- Save up to buy a new computer in the future. Seriously, you can’t hold out forever, so be prepared to shell out some money on a new machine at some point.
I’m in central North Carolina and I need a reputable computer shop!
Email us at Tritech Computer Solutions: firstname.lastname@example.org – or call us at (919) 200-6003. We’ll be happy to help you with your Windows 10 upgrade needs.
Our in-shop price for a clean Windows 10 upgrade install is $90 and includes backing up your data, physically replacing your hard drive (if necessary), installing and licensing Windows 10, installing some basic software (Adobe Reader, Mozilla Firefox, etc.), and restoring your backed-up data.
If you have a business with a large number of computers requiring an upgrade, call us to discuss an on-site batch migration session. After-hours sessions are available to minimize disruption. On-site services are billed at an hourly rate plus a trip charge rather than a flat fee.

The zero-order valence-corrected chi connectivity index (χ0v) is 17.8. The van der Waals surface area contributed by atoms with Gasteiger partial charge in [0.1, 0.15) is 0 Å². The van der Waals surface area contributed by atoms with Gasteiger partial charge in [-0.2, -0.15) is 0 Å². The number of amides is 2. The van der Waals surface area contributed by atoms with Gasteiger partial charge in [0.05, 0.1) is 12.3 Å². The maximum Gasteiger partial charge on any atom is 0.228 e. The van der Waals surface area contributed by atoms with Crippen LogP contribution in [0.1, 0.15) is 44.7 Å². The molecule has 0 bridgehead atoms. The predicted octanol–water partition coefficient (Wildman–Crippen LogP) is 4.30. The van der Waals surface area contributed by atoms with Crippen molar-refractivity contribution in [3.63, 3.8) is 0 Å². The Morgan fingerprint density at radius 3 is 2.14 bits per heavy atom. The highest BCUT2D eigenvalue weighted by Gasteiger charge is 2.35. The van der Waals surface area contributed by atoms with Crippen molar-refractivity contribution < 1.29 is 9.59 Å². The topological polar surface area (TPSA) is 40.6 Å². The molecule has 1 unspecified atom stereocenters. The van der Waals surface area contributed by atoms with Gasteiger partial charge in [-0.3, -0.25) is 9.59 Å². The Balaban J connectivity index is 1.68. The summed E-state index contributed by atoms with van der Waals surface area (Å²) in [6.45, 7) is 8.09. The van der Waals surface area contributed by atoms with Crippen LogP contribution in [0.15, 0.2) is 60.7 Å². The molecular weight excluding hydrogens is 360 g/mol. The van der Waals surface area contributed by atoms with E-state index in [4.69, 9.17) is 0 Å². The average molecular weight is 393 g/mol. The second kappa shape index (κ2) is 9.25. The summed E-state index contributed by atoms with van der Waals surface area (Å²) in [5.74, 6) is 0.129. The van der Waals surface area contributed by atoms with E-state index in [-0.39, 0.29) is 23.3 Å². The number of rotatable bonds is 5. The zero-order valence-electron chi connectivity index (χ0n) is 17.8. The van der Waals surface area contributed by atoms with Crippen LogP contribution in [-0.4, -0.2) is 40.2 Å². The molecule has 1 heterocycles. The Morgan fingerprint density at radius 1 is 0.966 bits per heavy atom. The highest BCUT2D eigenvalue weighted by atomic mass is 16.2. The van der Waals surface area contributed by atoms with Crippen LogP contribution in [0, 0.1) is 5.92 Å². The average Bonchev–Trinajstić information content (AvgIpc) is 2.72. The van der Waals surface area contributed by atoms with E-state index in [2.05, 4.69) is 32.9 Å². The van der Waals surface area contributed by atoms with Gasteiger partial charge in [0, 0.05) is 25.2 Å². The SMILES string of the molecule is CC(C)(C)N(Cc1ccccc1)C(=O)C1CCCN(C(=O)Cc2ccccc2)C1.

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How do I find out which Windows I have?
The one quick way that works on basically every Windows system in use today is to hold the Windows logo key and hit R, then let go of both and type “msinfo32” in the Run box that appears. The Windows version will be at the very top of the right-hand side.
Alternatively, you can open the Control Panel and open the one called “System.” The Windows edition will be shown at the top. It’s difficult to open the old-style Control Panel if you are using Windows 10, though, so the “msinfo32” option is the only one I can guarantee to be usable everywhere, including on Windows 10.
If your computer was brand new in 2016 or later, you’re basically guaranteed to have Windows 10 already. The Windows version release years (as best as I can remember them) are:
2002 – Windows XP
2006 – Windows Vista
2009 – Windows 7
2012 – Windows 8
2013 – Windows 8.1
2015 – Windows 10